Why Give a Damn:
Learn how Mozilla turned Firefox into an unlikely success against all odds and how you can do the very same.
The author of this post, Pascal Finette, is Director, Office of the Chair at Mozilla. His focus is on expanding the scope of Mozilla into new constituencies and supporting Mozilla’s Chairperson with the ongoing work of modernizing Mozilla project governance structures, raising Mozilla’s visibility globally, and generally governing the Mozilla project.
Mozilla, the organization probably best known for producing the Firefox web browser, is a weird fish: A non-profit, public benefit organization which competes with some of the largest and most powerful technology powerhouses in the world. An organization that produces one of the most successful pieces of consumer software as open source; and, an organization that does all this by bringing volunteers from all around the world together to build, market, and support a product we are all deeply passionate about.
Mozilla has a colorful history – the short version reads something like this: In 1994 Netscape brought the world the web browser (and kicked off the first dot-com boom). Microsoft was late to the party – but by leveraging the Windows OS managed to essentially own the market after a few short years. Netscape decided to release the source code to the Netscape Communicator Internet Suite under an open source license in 1998. The Firefox project began as an experimental branch of the Mozilla project to overcome “Mozilla Suite’s software bloat”. Firefox 1.0 was released in 2004 and quickly became the browser of choice for a large audience. Today the Firefox web browser is used by roughly 25% of all Internet users and Mozilla continues to innovate in many new areas such as identity, web apps, and mobile phones.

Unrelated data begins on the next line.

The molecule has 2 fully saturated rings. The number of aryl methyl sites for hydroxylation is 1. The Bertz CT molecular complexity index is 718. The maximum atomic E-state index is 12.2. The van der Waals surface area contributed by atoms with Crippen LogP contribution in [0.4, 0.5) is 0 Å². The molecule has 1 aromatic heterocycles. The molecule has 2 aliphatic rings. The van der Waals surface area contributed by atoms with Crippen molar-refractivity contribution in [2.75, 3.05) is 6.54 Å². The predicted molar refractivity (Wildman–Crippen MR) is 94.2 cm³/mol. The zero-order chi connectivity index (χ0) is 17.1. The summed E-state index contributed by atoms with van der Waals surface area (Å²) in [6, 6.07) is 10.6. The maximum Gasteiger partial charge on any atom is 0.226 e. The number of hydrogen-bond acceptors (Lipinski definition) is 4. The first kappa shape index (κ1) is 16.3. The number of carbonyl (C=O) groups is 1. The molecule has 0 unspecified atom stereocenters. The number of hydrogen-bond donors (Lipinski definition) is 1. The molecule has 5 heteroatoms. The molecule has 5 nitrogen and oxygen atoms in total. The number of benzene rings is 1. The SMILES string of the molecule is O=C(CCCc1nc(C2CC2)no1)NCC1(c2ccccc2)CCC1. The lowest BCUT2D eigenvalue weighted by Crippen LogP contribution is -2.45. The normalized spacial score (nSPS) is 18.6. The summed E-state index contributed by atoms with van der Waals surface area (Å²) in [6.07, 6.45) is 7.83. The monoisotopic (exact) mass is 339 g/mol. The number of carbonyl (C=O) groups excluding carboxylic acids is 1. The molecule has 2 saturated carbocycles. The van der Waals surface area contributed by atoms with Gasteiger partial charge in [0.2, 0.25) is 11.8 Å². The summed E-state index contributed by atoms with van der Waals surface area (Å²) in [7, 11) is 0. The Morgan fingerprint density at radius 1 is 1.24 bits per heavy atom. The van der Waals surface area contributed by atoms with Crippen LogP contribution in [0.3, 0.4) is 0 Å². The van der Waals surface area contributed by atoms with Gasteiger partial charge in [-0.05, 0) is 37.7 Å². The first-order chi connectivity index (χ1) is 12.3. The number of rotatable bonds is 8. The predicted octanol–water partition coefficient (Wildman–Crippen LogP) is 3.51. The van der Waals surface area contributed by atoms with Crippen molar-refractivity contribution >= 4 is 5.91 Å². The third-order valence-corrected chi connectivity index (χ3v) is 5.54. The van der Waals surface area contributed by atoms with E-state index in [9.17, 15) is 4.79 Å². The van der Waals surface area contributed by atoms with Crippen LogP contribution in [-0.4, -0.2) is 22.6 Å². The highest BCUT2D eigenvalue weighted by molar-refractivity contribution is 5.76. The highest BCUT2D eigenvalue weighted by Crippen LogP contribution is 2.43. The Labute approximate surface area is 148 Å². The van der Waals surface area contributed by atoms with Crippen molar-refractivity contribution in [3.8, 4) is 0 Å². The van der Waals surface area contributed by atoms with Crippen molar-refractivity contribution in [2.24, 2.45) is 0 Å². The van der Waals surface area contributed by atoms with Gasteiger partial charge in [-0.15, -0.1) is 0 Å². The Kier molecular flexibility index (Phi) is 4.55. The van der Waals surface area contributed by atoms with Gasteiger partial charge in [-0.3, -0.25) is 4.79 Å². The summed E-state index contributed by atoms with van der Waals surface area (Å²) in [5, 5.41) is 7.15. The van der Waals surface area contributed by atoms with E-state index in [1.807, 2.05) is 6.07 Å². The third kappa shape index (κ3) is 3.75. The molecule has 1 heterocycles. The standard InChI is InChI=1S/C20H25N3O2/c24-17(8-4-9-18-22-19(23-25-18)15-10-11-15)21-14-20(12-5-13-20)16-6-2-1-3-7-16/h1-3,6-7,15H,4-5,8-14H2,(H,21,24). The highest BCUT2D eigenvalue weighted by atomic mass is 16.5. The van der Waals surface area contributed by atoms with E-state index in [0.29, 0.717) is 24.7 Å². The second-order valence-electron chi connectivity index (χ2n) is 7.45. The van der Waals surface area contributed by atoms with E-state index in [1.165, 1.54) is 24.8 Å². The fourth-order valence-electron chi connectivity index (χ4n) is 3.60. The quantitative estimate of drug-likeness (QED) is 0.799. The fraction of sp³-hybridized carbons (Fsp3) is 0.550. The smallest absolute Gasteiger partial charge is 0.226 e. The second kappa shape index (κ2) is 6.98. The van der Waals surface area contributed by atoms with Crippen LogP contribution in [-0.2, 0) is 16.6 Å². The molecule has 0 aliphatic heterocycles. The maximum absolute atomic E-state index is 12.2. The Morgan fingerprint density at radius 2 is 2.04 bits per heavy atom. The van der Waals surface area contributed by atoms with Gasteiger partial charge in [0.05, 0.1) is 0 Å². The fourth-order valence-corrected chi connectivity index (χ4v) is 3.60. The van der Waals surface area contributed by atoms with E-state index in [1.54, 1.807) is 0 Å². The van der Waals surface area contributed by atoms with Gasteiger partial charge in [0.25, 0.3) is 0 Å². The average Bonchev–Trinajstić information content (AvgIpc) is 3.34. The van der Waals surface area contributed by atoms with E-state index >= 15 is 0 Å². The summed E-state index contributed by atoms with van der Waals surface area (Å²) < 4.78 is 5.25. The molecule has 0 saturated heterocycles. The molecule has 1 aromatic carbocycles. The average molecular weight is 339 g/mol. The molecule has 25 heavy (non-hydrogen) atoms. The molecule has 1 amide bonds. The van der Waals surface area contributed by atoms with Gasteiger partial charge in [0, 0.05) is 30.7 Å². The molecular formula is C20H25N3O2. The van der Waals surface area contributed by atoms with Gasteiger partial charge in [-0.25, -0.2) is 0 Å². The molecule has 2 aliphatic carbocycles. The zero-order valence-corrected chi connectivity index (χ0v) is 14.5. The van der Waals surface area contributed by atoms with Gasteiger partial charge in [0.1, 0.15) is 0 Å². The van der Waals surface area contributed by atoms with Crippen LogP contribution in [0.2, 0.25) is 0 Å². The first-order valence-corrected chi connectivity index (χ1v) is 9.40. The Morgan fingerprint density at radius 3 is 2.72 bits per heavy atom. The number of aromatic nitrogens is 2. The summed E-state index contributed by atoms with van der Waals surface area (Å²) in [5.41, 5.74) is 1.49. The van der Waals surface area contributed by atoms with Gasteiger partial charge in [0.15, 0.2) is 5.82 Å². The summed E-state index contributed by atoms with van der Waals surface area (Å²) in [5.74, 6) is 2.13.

Mozilla’s story is a story of David versus Goliath – A story of an underdog operating in a fiercely competitive space with significantly fewer resources than the competitors. And this is what makes Mozilla’s lessons learned so valuable for entrepreneurs – in many ways Mozilla faced the same challenges that almost every startup faces day in and day out.
Here are some of the essential lessons we learned over the years (and which are particularly applicable for entrepreneurs):
Rule Number One (and Two): Superior Products Matter
If your aim is not to create something that is vastly superior, nobody will care. This is true enough for your employees, but it certainly is true for a community and your potential customers. Nobody wants to spend time and energy on something that is incrementally better, at best. When Mozilla created Firefox it revolutionized the way we browse the Web – many of these inventions are now common and standard across all browsers (tabs, the search box, pop-up blockers and many more). People don’t care about me-too products. They deeply care about people and things that change the world.
Communities are not Markets. Members are Citizen.